Wednesday, February 16, 2005

Rootkit detection, the MS way

Jacco Tunnissen dropped me a line this morning to let me know about the Strider Ghostbuster technical paper from Microsoft. Jacco had read about this on Bruce Schneier's blog (note the date on Bruce's blog entry) and since he knows I'm interested in this sort of thing...

The technical paper lays out an interesting approach taken to detect rootkits. The authors (Wang, Vo, Roussev, Verbowski, and Johnson) take the fundamental approach that in order to be persistent, the rootkit files must exist on disk. So, what they do is insert their Ghostbuster CD into a system, and the CD runs a 'dir /s /a' command against the entire file system, saving the output of the command to a file on the hard drive. Then, the CD boots to a WinPE-based installation of Windows and walks the file system again. Once done, a clean version of Windiff.exe is used to compare the two files.

This is a very interesting development...not so much that it's a "new approach", because I don't think it is...more so because this is coming out of Microsoft. Take a look at the Strider page at Microsoft...I found the GateKeeper paper to be quite interesting.

While I think that there are a lot of positive things in the Ghostbuster paper, I also think that there are some caveats that need to be pointed out. Again, let me say that I think that the Ghostbuster approach is a good one, easy for just about anyone to use. After all, what could be easier than inserting a CD and walking away to get a cup of coffee, and than coming back a few minutes later? Yes, I know it's not entirely scalable, but still. However, the first thing I thought after reading the paper (and admittedly, when I went back to Bruce's blog entry, I found the same thoughts there, too) was that, as good as this approach is, it only works for those rootkits that try to hide files. Oddly enough, some of the most successfully hidden files do not require rootkits or any API hooking techniques at all...simply change the name of the file.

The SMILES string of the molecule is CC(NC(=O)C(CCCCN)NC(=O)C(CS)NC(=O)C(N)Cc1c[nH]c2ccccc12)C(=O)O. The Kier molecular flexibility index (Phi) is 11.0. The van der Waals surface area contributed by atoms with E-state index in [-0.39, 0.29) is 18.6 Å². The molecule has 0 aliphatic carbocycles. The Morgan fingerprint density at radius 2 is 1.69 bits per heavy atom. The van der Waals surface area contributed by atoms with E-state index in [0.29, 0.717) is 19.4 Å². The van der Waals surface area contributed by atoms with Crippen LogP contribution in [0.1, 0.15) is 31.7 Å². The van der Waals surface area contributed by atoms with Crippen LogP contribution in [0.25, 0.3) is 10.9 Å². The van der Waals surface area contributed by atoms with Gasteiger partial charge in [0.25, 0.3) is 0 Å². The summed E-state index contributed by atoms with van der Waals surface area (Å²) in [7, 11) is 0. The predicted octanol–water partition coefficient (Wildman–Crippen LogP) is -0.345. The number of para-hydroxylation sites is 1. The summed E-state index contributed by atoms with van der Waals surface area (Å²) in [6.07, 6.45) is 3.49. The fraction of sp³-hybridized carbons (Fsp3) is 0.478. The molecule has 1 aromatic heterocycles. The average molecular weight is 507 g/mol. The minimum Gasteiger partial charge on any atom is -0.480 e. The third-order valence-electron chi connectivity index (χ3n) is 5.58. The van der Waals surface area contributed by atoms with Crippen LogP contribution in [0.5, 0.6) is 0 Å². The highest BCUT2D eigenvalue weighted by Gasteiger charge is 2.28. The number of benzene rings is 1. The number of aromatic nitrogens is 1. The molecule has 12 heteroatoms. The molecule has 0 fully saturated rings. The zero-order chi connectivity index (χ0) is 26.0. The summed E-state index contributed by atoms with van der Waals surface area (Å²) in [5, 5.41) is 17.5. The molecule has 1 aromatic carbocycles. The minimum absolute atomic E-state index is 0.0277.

Here's an example...a while ago, I did an analysis of an IRCbot that I dubbed "russiantopz", because the bot seemed to have come from Russia, and the name was found in one of the scripts. When the bot installed itself, it ran two processes...the first was simply mIRC32.exe with some scripts, and the second was a program called hidewndw.exe, which is a simple little program that modified the settings for any window to make it invisible. Hidewndw.exe was launched immediately after mIRC32.exe and effectively hid it from view. Now, admittedly, both filenames had been changed...mIRC32.exe was 'statistics.exe', and hidewndw.exe became 'TeamScan32.exe'. So, while the window for the IRC client wasn't visible on the desktop, there was a process visible in the Task Manager called 'statistics.exe'. When I received initial notification of this bot, I was told that the administrator had checked Task Manager, and there was NO (an emphatic "no") evidence of anything suspicious.

Simply changing the filename is an extremely effective way of hiding something in plain site on a system. Forget hiding executable code in .png files (I didn't make this one up, someone actually said this on the comments to Bruce's blog entry)...that's not necessary. Too often it seems, Windows admins seem to be more interested in discussing all of the possible ways of hiding things, without really getting down to finding them. I mean, think about it...if you know something about computer technology (and something about Windows), you'll know that while there are hundreds (or thousands) of files on a Windows system, it's still a finite number. And of all the entries in the Registry, there are only a limited number of auto-start locations.